Everything listed under: Regulation

  • The Rural Electric Dictionary

    Your Missouri Electric Cooperatives advocate every day for the state and national policies that will help us to provide you, our Member-Owners, with safe, reliable, and affordable electric power. What follows is a list of key terms and phrases that you might hear us use when we’re talking about energy legislation.

    We hope this index of terms will help you to understand some of the nuances of energy policy, and that it will make you more likely to feel comfortable advocacy for your own community’s electricity needs. 

    Base Load Resources: According to Wikipedia, “Base load power sources are power stations which can consistently generate the electrical power needed to satisfy minimum demand (source).” Nuclear power and coal power are examples of base load resources.

    Coal Power: Coal generates electricity when it is burned. Coal power is reliable, plentiful, and inexpensive, but environmental and health concerns have put the use of coal power in steady decline.

    Distributed Energy: “Distributed energy resources (DER) are smaller power sources that can be aggregated to provide power necessary to meet regular demand (source).”

    Distribution Expenses: The costs your Cooperative incurs as part of providing you, our Member-Owners, with reliable, affordable power. Examples of distribution expenses include administration, operations, maintenance, depreciation, interest, and margins.

    Demand Costs: Your Cooperative’s overhead costs of owning and maintaining energy transmission and generation facilities.

    Grid: The interconnected network that Missouri’s Electric Cooperatives use to deliver electric power to you, our Member-Owners. The grid includes power generation stations, transmission lines, demand centers, and distribution lines (source).

    Hydropower: Clean, renewable electricity that’s produced by moving water.

    Intermittent Renewable Energy: A renewable energy source, like solar power, that isn’t always available. Solar power is only able to be generated, for example, when the sun is shining.

    Kilowatt Hour: A measure of electrical energy equivalent to a power consumption of 1,000 watts for 1 hour.

    Kilowatt Hour Charge: The Kilowatt Hour Charge on your power bill is made up of three parts — energy (kilowatt hour), demand (kilowatt), and distribution system expenses. The majority of revenue needed to cover your Cooperative’s distribution costs comes from you bill’s kilowatt hour charge.

    Member Charge: The Member Charge is a fixed fee on your monthly electric bill that helps your Cooperative recover a small amount of the fixed distribution costs of serving you, including expenses like administration, operations, and maintenance.

    Net Metering: Net metering is a process that enables Missouri’s Electric Cooperative Member-Owners with a solar or wind system on their home or business to export power that is in excess of their immediate on-site needs. If a Member-Owner generates more power than he or she purchases from your Cooperative during the monthly billing period, your Cooperative issues the Member-Owner a credit.

    Nuclear Power: Nuclear power is a base load power resource that provides continuous (not intermittent) electricity that is generated at nuclear power plants.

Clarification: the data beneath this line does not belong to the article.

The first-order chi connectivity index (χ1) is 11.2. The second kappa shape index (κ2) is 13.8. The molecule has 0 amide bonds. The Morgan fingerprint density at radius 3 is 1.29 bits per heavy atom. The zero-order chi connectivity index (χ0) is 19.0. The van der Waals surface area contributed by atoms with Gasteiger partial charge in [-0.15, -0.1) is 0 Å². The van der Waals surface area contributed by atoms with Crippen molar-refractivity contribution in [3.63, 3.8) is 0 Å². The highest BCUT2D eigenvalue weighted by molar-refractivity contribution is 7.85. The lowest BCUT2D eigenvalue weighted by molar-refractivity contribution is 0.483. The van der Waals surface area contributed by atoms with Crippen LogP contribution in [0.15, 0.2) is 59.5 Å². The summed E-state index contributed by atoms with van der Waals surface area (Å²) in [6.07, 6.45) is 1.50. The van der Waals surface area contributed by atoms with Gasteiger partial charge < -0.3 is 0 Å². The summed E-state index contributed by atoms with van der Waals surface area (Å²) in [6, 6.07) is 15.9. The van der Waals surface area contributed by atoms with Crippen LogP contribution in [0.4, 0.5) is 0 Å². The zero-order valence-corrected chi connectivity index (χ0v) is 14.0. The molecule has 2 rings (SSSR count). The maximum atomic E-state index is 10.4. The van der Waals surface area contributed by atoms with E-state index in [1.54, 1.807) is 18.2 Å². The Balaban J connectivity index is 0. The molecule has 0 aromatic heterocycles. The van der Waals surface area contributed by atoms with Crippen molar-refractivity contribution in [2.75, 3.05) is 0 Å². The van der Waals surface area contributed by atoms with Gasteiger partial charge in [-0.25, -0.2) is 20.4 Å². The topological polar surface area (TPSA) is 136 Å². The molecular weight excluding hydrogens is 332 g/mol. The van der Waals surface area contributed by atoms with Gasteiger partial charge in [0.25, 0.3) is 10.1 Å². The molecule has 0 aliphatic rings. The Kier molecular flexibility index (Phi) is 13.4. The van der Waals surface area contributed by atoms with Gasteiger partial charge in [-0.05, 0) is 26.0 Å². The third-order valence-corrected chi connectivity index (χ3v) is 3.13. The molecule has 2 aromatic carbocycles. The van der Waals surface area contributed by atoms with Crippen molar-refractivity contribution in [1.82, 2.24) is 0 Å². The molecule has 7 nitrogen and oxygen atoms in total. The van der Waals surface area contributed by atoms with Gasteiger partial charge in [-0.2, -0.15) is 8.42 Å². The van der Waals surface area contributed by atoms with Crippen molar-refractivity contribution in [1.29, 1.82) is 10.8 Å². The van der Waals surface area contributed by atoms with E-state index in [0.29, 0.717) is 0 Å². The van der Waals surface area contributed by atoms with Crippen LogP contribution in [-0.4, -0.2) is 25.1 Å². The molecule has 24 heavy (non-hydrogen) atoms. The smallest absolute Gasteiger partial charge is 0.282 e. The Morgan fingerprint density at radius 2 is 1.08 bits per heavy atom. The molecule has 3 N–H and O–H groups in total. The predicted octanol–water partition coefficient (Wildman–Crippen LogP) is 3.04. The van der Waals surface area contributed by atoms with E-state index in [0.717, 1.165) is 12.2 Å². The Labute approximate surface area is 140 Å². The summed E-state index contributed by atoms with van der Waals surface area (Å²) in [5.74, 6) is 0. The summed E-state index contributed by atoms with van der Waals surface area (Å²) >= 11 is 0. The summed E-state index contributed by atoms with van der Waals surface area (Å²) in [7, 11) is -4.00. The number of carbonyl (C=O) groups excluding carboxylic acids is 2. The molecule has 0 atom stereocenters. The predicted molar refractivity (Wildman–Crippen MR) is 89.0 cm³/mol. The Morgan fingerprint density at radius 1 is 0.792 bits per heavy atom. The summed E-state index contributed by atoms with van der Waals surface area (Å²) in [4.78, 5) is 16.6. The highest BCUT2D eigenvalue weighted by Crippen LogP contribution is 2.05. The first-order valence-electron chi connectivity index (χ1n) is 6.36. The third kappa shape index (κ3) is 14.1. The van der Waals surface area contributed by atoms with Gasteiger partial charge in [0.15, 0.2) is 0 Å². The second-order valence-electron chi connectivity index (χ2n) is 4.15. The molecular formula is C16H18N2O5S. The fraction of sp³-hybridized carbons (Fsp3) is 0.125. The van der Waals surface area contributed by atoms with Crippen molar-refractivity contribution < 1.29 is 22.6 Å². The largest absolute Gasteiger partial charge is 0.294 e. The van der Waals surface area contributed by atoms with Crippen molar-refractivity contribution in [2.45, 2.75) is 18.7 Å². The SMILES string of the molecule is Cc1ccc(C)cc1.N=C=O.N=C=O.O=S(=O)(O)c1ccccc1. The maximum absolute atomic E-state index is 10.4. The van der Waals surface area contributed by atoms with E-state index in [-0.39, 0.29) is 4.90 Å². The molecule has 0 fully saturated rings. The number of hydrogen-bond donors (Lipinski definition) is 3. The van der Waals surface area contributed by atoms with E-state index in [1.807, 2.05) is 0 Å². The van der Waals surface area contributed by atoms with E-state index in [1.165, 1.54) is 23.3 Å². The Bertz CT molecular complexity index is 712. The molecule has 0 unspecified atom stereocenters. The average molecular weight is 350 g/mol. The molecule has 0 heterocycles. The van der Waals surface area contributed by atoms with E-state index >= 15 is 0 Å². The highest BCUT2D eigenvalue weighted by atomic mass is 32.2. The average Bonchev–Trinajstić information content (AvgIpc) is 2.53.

Peak Load: The times of day when you, our Member-Owners use the most electricity. Across Missouri, our Member-Owners are “on peak” during the hottest and coldest summer and winter months, and at the hours of the day when your family is home from school or work.

    Renewable Energy: Renewable energy is energy that comes from a source that isn’t depleted when the energy is used. Examples of renewable energy include hydro, solar and wind.

    Solar Array: When solar panels are wired together, they’re called a solar array. Solar arrays produce intermittent, clean, renewable energy.

    Take Control & Save: An initiative of your Missouri Electric Cooperatives that helps you, our Member-Owners to save power (and money) at home and at work. Learn more here.

    Time of Use (TOU) Rates: TOU rates are variable rates. Using TOU rates, you’re charged for the power that you use at the time of the day (on peak or off peak) that you use it.

    Wind Energy: Clean, renewable electricity that’s produced by wind turbines, better known as windmills.

    Have questions about words or phrases that you don’t see on our list? Leave a comment or drop us a note on Facebook, and we can add new definitions to this list!

    Learn more about Missouri’s Electric Cooperatives, and how we work to provide safe, efficient energy to rural Missouri by following us on Facebook, Twitter, YouTube, and Instagram.


  • Blackouts & Brownouts: Why Do They Matter To Me?

    Missouri’s Electric Cooperatives work hard to ensure that you have access to reliable, affordable energy. Blackouts and brownouts can still occur, though, and they can have negative effects on your health, home, and business.

    Read more: Blackouts & Brownouts: What’s the Difference?

    Our Member-Owners rely on electrical power for commerce, computing, food and medicine refrigeration, and more. A power outage or brownout — especially if it’s prolonged — could be a major inconvenience or even pose as a danger for your family. Here are several examples of why blackouts and brownouts matter to you.

    Blackouts and Brownouts Can Affect Electric Motors

    Electric motors are designed to run at a specific voltage, and changes in voltage affect the way the motor runs. Electric motors can overheat and burn out, resulting in expensive repairs and lost production time.

    What to do: If at all possible, electric motors should be turned off and unplugged during power surges and sags.

    Blackouts and Brownouts Can Affect Computers and Computer Networks

    Blackouts and brownouts can damage or disrupt computer systems and networks. Networks can be forced offline, cash registers can fail to function properly, and entire computer systems can go down. Individual machines can suffer hard drive failures, as well.